Yet, God himself provided a better substitute in his Son, Jesus Christ. Jesus was fully man, thus could identify with us and effectively take our place and he was fully God, which means he was without sin and infinite, thus able to pay an infinite debt. He owed God nothing, but chose to pay God everything in substitute for our sin. And thus, just as Abimelek, after making a payment of atonement for Sarah declares her to be righteous before all who would judge, so too, does Jesus Christ declare us to be righteous before his Father, the one who judges us according to his perfect law. While the atonement is more than a payment for sin incurred, said payment is a very important aspect of what it is that Jesus is doing, praise be to the Lord!
Loved ones, do not miss these shadows that God has blessed us with here in the Old Testament. We often read through these narratives without making much note of what God is pointing us toward, yet the Holy Spirit has seen fit to have these encounters recorded for all time to be both a word of instruction and encouragement for us—to not take time to notice that encouragement, misses much of what God has given us. Jesus indeed has made a covering for us, not from silver or gold nor from the blood of animals, but instead from his own blood. Let us never take for granted this remarkable gift and let us celebrate and share that gift with others, telling them about the Good News of what God has wrought for sinful man.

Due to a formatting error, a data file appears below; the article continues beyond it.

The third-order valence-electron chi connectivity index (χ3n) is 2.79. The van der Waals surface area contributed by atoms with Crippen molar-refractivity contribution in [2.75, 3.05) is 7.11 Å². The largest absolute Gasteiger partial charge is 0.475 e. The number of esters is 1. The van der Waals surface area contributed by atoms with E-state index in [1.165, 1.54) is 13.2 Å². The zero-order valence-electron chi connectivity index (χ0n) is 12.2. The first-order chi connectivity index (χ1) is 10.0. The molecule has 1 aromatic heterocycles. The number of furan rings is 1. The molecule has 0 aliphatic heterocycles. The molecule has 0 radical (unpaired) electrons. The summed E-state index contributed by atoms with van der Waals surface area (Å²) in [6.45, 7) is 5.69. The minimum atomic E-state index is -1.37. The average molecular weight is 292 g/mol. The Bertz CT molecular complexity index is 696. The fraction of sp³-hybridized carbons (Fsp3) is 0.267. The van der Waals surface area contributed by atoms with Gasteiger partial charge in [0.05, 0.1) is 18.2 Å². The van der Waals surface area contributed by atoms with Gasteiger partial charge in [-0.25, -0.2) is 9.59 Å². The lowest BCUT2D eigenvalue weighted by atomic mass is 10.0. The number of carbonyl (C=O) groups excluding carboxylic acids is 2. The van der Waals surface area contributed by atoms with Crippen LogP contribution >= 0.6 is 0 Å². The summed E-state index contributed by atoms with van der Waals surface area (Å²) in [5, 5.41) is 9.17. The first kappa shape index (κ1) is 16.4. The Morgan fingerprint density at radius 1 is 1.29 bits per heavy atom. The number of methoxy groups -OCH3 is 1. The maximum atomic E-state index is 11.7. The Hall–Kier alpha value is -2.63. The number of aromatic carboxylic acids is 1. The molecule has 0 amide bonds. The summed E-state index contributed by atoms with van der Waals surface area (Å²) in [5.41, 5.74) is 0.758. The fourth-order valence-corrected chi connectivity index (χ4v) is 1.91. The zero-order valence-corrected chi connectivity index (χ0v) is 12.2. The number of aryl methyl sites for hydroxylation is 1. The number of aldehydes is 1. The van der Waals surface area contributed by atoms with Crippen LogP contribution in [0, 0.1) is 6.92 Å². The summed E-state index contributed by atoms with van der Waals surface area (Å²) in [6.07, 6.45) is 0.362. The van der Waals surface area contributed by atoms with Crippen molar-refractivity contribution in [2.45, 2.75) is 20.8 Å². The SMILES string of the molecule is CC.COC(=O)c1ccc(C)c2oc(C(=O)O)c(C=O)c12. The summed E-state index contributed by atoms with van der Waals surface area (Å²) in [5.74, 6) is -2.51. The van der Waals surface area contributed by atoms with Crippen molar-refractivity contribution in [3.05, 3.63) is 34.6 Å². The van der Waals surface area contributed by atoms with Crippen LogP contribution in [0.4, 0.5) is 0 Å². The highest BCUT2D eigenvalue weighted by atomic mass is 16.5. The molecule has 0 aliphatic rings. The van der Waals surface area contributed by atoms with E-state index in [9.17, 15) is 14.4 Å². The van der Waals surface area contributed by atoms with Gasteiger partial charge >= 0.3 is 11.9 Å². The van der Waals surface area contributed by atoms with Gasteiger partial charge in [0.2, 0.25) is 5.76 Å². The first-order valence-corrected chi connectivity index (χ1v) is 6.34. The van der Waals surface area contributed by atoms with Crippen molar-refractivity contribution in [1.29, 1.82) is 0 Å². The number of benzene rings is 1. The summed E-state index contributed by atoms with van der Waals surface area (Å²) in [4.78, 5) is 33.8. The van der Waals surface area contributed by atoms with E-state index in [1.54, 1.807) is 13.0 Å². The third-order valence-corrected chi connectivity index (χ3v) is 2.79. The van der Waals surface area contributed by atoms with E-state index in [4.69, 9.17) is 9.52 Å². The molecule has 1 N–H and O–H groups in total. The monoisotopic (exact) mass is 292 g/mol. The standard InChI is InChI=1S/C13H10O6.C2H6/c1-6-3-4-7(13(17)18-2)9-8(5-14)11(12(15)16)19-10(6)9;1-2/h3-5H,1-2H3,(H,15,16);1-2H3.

“Blessed is the one who comes in the name of Yahweh!
We bless you from the house of Yahweh.
Yahweh is God and he has given us light—bind up the festival in thickets!
As far as the horns of the altar!”